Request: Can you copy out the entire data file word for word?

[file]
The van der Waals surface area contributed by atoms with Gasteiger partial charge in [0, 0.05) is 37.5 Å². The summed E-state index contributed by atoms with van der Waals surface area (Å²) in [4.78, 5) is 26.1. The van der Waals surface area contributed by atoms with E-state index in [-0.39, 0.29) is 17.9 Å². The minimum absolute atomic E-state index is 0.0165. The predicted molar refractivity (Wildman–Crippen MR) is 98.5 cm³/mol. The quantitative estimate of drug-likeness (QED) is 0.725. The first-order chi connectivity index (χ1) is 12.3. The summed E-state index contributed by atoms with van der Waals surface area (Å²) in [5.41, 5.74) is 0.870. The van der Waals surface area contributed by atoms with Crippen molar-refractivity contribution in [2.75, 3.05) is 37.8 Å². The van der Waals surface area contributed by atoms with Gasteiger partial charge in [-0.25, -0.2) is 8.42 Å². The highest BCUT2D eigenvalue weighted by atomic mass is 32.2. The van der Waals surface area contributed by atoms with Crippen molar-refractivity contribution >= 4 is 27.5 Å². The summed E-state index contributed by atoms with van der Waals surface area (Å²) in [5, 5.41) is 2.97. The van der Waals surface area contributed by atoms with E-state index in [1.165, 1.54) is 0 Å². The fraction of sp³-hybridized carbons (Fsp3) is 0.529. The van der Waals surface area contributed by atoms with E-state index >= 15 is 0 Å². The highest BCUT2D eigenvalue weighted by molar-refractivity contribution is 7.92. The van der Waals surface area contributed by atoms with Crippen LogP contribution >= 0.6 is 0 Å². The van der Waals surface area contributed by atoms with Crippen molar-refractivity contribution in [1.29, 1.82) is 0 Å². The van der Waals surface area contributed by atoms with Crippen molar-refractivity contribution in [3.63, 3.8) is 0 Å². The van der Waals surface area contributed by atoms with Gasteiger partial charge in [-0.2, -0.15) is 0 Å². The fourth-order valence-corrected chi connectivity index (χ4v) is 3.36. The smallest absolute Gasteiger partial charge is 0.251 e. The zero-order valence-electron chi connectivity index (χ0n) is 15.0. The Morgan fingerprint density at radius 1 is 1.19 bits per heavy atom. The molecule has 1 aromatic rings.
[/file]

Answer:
The van der Waals surface area contributed by atoms with Gasteiger partial charge in [0, 0.05) is 37.5 Å². The summed E-state index contributed by atoms with van der Waals surface area (Å²) in [4.78, 5) is 26.1. The van der Waals surface area contributed by atoms with E-state index in [-0.39, 0.29) is 17.9 Å². The minimum absolute atomic E-state index is 0.0165. The predicted molar refractivity (Wildman–Crippen MR) is 98.5 cm³/mol. The quantitative estimate of drug-likeness (QED) is 0.725. The first-order chi connectivity index (χ1) is 12.3. The summed E-state index contributed by atoms with van der Waals surface area (Å²) in [5.41, 5.74) is 0.870. The van der Waals surface area contributed by atoms with Crippen molar-refractivity contribution in [2.75, 3.05) is 37.8 Å². The van der Waals surface area contributed by atoms with Gasteiger partial charge in [-0.25, -0.2) is 8.42 Å². The highest BCUT2D eigenvalue weighted by atomic mass is 32.2. The van der Waals surface area contributed by atoms with Crippen molar-refractivity contribution >= 4 is 27.5 Å². The summed E-state index contributed by atoms with van der Waals surface area (Å²) in [5, 5.41) is 2.97. The van der Waals surface area contributed by atoms with E-state index in [1.165, 1.54) is 0 Å². The fraction of sp³-hybridized carbons (Fsp3) is 0.529. The van der Waals surface area contributed by atoms with E-state index >= 15 is 0 Å². The highest BCUT2D eigenvalue weighted by molar-refractivity contribution is 7.92. The van der Waals surface area contributed by atoms with Crippen LogP contribution >= 0.6 is 0 Å². The van der Waals surface area contributed by atoms with Crippen molar-refractivity contribution in [1.29, 1.82) is 0 Å². The van der Waals surface area contributed by atoms with Crippen molar-refractivity contribution in [3.63, 3.8) is 0 Å². The van der Waals surface area contributed by atoms with Gasteiger partial charge in [-0.2, -0.15) is 0 Å². The fourth-order valence-corrected chi connectivity index (χ4v) is 3.36. The smallest absolute Gasteiger partial charge is 0.251 e. The zero-order valence-electron chi connectivity index (χ0n) is 15.0. The Morgan fingerprint density at radius 1 is 1.19 bits per heavy atom. The molecule has 1 aromatic rings.